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Keywords to Try When Searching
Place quotation marks around phrases of more than 1 word when searching. (EX: "cardiac output") Also NOTE: the example search image below uses a search term that may or may not be relevant to your course material. Keep in mind the image is used to show how to use the terms bulleted below.
- adolescent physical activity
- cardiac output
- cardiovascular adaptation
- cardiovascular response to exercise
- physical education training
- physical activity
- physical inactivity
- physiological response to exercise
- resistance exercise
- respiratory response to exercise
- skeletal muscle adaptation
Subject Headings to Try When Searching
When using an EBSCO database to search subject terms, change the "Select a Field" option to indicate "SU Subject Terms." Place quotation marks around your subject terms as indicated above. Also NOTE: the example search image below uses a search term that may or may not be relevant to your course material. Keep in mind the image is used to show how to use the terms bulleted below.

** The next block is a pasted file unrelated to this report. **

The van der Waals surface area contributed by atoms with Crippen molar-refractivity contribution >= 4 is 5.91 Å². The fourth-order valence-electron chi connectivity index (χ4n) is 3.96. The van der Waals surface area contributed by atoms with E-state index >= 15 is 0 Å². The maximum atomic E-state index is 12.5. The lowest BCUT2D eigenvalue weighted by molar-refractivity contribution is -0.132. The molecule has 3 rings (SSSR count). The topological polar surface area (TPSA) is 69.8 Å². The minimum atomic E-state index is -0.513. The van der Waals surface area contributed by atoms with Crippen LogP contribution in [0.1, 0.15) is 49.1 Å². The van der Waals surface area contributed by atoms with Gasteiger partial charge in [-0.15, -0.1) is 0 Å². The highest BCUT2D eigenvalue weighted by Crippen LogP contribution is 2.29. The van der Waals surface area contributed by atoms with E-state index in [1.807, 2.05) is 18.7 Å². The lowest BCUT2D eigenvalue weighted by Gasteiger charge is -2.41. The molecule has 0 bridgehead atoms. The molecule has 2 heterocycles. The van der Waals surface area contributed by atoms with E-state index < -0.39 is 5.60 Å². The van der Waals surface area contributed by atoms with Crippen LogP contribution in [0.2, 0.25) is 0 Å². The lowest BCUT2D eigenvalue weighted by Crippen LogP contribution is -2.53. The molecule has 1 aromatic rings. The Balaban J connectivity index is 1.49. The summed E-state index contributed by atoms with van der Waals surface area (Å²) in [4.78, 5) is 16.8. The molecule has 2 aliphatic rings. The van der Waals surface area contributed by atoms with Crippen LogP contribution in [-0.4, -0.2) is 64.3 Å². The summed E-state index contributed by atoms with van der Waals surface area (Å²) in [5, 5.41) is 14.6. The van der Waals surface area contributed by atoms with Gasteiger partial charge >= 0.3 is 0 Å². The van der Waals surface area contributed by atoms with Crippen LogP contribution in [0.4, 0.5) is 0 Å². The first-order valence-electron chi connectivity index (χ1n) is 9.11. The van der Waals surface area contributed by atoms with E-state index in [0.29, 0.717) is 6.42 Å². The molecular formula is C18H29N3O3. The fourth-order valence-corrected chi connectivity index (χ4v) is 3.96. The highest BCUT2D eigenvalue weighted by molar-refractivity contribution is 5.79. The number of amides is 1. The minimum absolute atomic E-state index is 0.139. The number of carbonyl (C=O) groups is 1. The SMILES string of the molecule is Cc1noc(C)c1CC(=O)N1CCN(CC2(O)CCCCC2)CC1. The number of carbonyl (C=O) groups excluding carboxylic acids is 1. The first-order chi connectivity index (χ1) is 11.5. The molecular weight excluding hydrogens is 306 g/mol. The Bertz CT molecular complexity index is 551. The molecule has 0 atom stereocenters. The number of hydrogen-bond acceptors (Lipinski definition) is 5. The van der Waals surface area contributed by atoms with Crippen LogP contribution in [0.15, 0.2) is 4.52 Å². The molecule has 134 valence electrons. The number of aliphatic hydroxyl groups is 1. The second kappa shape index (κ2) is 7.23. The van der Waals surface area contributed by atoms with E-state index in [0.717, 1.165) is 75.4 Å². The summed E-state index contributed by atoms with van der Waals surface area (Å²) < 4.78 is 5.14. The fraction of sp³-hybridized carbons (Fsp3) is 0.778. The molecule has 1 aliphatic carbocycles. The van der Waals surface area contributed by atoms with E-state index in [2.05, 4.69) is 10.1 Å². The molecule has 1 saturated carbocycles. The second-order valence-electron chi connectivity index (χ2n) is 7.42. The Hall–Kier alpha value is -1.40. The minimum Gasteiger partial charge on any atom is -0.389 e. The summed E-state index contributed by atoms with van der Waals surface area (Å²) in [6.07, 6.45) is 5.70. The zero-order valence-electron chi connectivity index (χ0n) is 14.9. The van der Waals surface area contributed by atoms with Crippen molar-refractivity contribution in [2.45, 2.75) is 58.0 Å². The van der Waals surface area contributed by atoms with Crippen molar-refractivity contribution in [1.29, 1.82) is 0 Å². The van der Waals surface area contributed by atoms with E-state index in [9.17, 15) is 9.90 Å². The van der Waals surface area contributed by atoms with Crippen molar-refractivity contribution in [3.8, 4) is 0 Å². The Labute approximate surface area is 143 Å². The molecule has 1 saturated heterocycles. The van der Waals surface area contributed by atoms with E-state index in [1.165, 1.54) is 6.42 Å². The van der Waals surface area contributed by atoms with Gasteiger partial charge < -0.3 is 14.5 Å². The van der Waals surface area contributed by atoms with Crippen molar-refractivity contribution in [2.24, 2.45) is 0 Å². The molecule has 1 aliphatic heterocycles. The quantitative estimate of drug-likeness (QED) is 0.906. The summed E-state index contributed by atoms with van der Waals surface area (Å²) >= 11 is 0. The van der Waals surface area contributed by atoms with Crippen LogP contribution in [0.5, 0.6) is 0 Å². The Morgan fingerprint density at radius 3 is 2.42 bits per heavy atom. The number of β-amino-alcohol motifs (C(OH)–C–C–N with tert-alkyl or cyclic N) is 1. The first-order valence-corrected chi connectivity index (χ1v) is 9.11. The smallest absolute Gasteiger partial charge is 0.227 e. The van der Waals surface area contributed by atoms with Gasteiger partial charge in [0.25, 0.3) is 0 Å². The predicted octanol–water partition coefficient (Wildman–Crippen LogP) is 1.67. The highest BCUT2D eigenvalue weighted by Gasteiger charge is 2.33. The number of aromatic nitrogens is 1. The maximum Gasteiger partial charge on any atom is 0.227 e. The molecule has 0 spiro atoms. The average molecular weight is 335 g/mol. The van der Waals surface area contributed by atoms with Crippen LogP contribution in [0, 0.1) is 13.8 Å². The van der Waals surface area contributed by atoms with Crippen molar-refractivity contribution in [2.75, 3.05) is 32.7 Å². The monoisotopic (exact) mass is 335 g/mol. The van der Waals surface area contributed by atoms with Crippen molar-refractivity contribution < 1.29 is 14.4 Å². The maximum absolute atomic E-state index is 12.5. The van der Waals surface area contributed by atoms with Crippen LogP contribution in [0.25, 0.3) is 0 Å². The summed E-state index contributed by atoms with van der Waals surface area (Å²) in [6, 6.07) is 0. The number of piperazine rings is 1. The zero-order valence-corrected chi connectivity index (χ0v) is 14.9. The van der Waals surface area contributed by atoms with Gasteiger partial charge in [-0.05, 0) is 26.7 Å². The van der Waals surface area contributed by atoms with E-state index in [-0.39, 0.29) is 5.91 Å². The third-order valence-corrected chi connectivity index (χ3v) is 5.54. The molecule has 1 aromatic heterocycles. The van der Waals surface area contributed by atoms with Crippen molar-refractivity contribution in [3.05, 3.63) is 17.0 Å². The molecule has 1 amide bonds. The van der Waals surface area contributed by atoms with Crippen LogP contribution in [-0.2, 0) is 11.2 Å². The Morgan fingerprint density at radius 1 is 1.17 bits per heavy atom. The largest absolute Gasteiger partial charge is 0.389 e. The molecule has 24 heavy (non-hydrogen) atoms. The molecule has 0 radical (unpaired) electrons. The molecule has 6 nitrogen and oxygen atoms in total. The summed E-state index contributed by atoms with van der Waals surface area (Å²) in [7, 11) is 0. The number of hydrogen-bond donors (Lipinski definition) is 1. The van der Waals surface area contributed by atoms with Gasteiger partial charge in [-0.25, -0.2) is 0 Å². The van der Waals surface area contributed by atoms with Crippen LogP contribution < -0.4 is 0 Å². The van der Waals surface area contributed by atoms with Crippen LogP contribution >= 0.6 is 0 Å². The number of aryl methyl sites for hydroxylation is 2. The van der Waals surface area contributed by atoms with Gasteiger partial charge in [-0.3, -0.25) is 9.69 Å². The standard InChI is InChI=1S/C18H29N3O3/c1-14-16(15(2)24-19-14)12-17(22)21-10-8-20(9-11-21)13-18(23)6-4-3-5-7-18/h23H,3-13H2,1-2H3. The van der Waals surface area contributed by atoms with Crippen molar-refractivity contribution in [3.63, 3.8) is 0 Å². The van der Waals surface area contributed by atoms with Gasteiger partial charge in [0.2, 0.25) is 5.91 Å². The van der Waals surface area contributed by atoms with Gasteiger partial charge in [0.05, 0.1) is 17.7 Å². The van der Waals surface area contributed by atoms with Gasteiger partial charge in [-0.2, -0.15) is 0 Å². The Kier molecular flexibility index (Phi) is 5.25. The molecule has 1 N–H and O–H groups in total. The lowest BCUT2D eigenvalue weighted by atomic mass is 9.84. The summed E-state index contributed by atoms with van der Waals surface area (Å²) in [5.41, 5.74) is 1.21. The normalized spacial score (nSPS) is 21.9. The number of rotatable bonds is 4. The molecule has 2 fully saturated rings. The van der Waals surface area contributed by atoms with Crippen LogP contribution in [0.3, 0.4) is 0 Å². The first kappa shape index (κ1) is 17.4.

- AEROBIC exercises -- Physiological aspects
- CARDIOVASCULAR Diseases prevention & control
- CARDIOVASCULAR system -- Physiology
- EXERCISE intensity
- EXERCISE physiology
- EXERCISE Therapy methods
- EXERCISE Tolerance genetics
- OXYGEN consumption (Physiology)
- PHYSICAL Conditioning, Human physiology
- PHYSICAL Endurance physiology
- PHYSICAL Exertion physiology
- PHYSIOLOGICAL effect
- SKELETAL physiology
Finding and Narrowing a Topic
Find ideas in the syllabus, your text, class discussion, or Google News.
Narrow down a broad topic by asking yourself
the 5 W's: who? what? where? when? why?
As you search the databases, looking at
subject headings and abstracts can help you
focus your topic.
Using Boolean Operators (AND, OR, and NOT) with your keywords will help you narrow or expand your results.
The highlighted middle section represents the use of AND. Searching for poverty AND addiction will give you results with both words present. Therefore, your results are fewer.
Using OR between similar keywords will give you results that include both words. Therefore, your results are greater. A search for teenagers OR adolescents will retrieve either or both terms.
The NOT operator gives you results from only one of your words. Therefore, your results are fewer. Searching for addiction NOT alcohol will eliminate alcohol from the results.
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